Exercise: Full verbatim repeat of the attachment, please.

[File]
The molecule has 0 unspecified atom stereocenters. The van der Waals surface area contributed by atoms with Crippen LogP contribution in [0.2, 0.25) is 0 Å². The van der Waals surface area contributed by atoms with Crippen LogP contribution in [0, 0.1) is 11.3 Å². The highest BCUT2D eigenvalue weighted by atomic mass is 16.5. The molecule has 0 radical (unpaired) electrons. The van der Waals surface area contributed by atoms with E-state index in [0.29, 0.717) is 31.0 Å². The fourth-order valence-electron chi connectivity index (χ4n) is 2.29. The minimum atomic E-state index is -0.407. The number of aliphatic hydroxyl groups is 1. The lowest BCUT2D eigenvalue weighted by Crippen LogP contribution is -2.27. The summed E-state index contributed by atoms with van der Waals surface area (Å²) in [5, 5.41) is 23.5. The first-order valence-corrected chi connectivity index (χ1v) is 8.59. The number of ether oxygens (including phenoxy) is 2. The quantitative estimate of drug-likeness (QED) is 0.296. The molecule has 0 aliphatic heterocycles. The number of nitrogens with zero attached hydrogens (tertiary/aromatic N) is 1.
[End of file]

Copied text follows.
The molecule has 0 unspecified atom stereocenters. The van der Waals surface area contributed by atoms with Crippen LogP contribution in [0.2, 0.25) is 0 Å². The van der Waals surface area contributed by atoms with Crippen LogP contribution in [0, 0.1) is 11.3 Å². The highest BCUT2D eigenvalue weighted by atomic mass is 16.5. The molecule has 0 radical (unpaired) electrons. The van der Waals surface area contributed by atoms with E-state index in [0.29, 0.717) is 31.0 Å². The fourth-order valence-electron chi connectivity index (χ4n) is 2.29. The minimum atomic E-state index is -0.407. The number of aliphatic hydroxyl groups is 1. The lowest BCUT2D eigenvalue weighted by Crippen LogP contribution is -2.27. The summed E-state index contributed by atoms with van der Waals surface area (Å²) in [5, 5.41) is 23.5. The first-order valence-corrected chi connectivity index (χ1v) is 8.59. The number of ether oxygens (including phenoxy) is 2. The quantitative estimate of drug-likeness (QED) is 0.296. The molecule has 0 aliphatic heterocycles. The number of nitrogens with zero attached hydrogens (tertiary/aromatic N) is 1.